One of Mayor Michael Bloomberg’s fiercest critics became his staunchest defender Tuesday, angrily denouncing an Arizona congressman who suggested that the mayor’s daughter could be kidnapped as a result of the upcoming 9/11 trial.

“For any member of this House to suggest that somehow to support the decision to have a trial would jeopardize family members of the mayor of the city of New York is outrageous,” Rep. Anthony Weiner (D-Brooklyn/Queens) thundered on the House floor.

“That member should apologize and that member should then be quiet,” said Weiner, who had spent months preparing to run against Bloomberg before dropping out of the mayoral race.

In fact, Rep. John Shadegg (R-Ariz.), who made his incendiary comments Monday, did apologize yesterday after video of his speech rocketed across the Internet.

“I apologize for the insensitivity of my remarks with respect to the mayor or his family, however I think it is important to note that this decision involves potential risk to innocent people,” Shadegg told the Associated Press.

Just the night before, Shadegg expressed his opposition to trying admitted 9/11 mastermind Khalid Sheikh Mohammed and four other suspects in Manhattan, issuing a stern warning to Bloomberg and others from the House floor.

“Well, mayor, how are you going to feel when it’s your daughter that’s kidnapped at school by a terrorist,” Shadegg said. “How are you going to feel when it’s some clerk, some innocent clerk of the court whose son or daughter is kidnapped or the judge’s wife or the jailer’s little brother or little sister? This is political correctness run amok.”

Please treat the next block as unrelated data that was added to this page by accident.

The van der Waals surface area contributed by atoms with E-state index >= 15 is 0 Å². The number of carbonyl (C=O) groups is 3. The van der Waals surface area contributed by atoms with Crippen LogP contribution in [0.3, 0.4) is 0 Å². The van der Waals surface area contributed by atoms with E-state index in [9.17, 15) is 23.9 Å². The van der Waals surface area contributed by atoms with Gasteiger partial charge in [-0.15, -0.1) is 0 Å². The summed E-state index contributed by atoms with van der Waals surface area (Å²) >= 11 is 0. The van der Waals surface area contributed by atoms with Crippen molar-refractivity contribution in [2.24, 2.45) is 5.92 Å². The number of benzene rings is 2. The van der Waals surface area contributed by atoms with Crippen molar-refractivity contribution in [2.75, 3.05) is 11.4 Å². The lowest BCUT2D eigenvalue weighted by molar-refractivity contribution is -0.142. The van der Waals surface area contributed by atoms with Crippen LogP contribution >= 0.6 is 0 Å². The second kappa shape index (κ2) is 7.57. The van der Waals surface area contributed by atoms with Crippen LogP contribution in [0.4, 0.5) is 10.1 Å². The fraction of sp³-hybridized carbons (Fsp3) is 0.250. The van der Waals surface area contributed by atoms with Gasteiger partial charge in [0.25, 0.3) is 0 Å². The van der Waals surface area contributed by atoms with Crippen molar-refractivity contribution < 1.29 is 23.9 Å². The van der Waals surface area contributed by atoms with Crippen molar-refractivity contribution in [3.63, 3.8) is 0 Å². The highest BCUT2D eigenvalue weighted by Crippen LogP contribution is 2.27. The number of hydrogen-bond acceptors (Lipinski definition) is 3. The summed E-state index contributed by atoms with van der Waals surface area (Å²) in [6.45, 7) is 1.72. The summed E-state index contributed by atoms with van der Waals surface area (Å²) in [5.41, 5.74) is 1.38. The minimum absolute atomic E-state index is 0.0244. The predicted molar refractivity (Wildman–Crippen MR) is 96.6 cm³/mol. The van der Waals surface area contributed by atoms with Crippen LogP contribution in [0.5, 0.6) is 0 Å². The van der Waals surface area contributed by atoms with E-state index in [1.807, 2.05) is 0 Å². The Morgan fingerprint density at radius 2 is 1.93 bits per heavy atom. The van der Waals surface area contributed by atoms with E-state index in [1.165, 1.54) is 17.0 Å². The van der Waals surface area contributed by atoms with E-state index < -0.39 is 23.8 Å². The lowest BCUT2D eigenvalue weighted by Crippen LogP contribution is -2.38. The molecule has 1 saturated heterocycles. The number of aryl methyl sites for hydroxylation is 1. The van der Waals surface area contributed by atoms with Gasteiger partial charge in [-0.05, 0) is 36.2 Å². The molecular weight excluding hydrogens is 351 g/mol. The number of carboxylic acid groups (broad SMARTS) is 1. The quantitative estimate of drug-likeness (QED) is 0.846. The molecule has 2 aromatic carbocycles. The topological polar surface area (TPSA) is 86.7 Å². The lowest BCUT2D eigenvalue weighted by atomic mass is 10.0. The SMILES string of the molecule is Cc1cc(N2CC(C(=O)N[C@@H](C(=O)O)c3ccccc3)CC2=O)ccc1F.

Controversy is not new to Shadegg, who made headlines just days ago for bringing the baby of a staff member to the House floor as a prop during the health care debate.

Bloomberg’s spokesman, Stu Loeser, said Tuesday, “we’re declining to dignify the remarks with a response.”

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The mayor has two grown daughters, Emma, 30, who works for an anti-poverty organization, and Georgina, 26, a champion equestrian.

Immediately after the Obama administration announced its intent to hold the trials in Manhattan, Bloomberg voiced support, adding that he has “great confidence” in the NYPD and federal authorities to provide security.

At least one critic of Obama’s decision, Rep. Peter King (R-Long Island), also blasted his fellow Republican Tuesday, calling Shadegg’s remarks “anti-New York.”

“I don’t know why he said this, but if there’s anyone who doesn’t deserve it, it’s Mike Bloomberg,” King told the Daily News.